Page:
HEALTH EFFECTS OF TOBACOO

Authors

  • S. Humayun Shah

Abstract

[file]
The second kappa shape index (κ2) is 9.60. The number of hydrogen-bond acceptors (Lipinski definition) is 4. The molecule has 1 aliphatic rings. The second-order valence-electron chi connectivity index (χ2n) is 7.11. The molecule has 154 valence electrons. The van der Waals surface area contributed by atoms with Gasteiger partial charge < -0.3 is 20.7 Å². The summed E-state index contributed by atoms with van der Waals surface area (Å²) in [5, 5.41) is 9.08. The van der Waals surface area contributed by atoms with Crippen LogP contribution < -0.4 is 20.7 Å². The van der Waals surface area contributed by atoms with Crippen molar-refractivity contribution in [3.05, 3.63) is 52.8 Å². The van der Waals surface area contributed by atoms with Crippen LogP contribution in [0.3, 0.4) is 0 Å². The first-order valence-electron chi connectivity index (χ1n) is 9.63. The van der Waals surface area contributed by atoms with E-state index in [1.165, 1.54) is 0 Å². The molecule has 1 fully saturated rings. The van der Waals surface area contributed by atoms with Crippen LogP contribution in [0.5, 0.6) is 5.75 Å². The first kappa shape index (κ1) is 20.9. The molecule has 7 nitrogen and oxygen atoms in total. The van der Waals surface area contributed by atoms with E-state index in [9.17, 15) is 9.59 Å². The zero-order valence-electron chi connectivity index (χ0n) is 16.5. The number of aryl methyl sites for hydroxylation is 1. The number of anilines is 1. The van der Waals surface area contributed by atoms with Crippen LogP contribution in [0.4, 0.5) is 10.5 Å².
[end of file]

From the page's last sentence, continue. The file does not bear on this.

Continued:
Tobacco in various forms has been used for centuries. American Indians were apparently thefirst to use tobacco in various forms: they smoked, chewed and sniffed.Tobacco plant is a native of tropical America. The original ancestor is not known becausetobacco is a very old plant and has been under cultivation for centuries. The plant spread all overNorth America before the arrival of Whiteman. When Columbus first landed in 1492, some of thenatives brought him a gift of dried leaves.' Throughout the West Indies, Columbus found that thetobacco trade between Indian tribes had been prevalent for hundreds of years. It was found that theIndians either inhale the smoke of the leaves when set alight in pipes, cigarettes, cigars or chewedthe leaf itself. Smoking and other forms of tobacco use had become a part of everyday life, andtobacco had real economic significance. In addition, it was used in the form of poultices and pastesfor treating burns, sores, cancers, sciatica, diseases of the liver, spleen and womb, chills,convulsions, worms, colic, warts, corns and bites by rabid dogs. This habit was adopted by whitesailors and through them reached Europe from where it spread to Africa, Australia and Asia.The practice of smoking was not very common in Europe until 1586 but from there on-wardits popularity increased inspite of opposition by Clergymen and rulers.Linnaeus in 1753, named the genus of Tobacco Plant as “Nicotiana tobaccum” after theFrench statesman Nicot. In 1828, the most important known ingredient of tobacco was isolated andcalled Nicotine.2 The eighteenth century was the century of smokeless tobacco (snuff and chewingtobacco). Its decline started about in 1850, when the sale of cigars and pipes began to take the leadand during the late 1800s the chewing tobacco decreased greatly, when chewing and spitting wereexcoriated by leaders in medicine and science such as Koch, Pasteur and Lister who associated thehabit with germs and transmission of communicable diseases.3Since the early 1970s, there has been a great resurgence in the use of all forms of smokelesstobacco in the United States. The sales of smokeless tobacco have increased about 11% each yearsince 1974 with an estimated 22 million users in the United States.4In Pakistan, the annual production of tobacco amounts to 70-80 million kg of which 85% isconsumed within the country in various forms (smoking, chewing, nasswar and hooka). Over 80%of the country’s smokers are males aged 15 and above whereas smoking among females in relativelyuncommon

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